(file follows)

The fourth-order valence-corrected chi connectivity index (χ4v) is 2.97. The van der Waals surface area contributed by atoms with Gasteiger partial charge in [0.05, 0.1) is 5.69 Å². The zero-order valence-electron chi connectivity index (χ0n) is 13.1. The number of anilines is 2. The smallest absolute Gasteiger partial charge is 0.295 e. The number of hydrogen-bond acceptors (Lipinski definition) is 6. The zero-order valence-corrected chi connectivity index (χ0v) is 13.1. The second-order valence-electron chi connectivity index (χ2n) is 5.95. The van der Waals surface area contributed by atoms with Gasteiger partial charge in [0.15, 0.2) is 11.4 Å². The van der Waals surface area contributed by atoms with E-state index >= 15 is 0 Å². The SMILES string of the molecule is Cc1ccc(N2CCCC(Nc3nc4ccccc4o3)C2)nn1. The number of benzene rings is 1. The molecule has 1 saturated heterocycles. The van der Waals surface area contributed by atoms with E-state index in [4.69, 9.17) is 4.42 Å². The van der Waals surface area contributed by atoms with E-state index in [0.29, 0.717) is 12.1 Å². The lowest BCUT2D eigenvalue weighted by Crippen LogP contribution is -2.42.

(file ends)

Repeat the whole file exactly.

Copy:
The fourth-order valence-corrected chi connectivity index (χ4v) is 2.97. The van der Waals surface area contributed by atoms with Gasteiger partial charge in [0.05, 0.1) is 5.69 Å². The zero-order valence-electron chi connectivity index (χ0n) is 13.1. The number of anilines is 2. The smallest absolute Gasteiger partial charge is 0.295 e. The number of hydrogen-bond acceptors (Lipinski definition) is 6. The zero-order valence-corrected chi connectivity index (χ0v) is 13.1. The second-order valence-electron chi connectivity index (χ2n) is 5.95. The van der Waals surface area contributed by atoms with Gasteiger partial charge in [0.15, 0.2) is 11.4 Å². The van der Waals surface area contributed by atoms with E-state index >= 15 is 0 Å². The SMILES string of the molecule is Cc1ccc(N2CCCC(Nc3nc4ccccc4o3)C2)nn1. The number of benzene rings is 1. The molecule has 1 saturated heterocycles. The van der Waals surface area contributed by atoms with E-state index in [4.69, 9.17) is 4.42 Å². The van der Waals surface area contributed by atoms with E-state index in [0.29, 0.717) is 12.1 Å². The lowest BCUT2D eigenvalue weighted by Crippen LogP contribution is -2.42.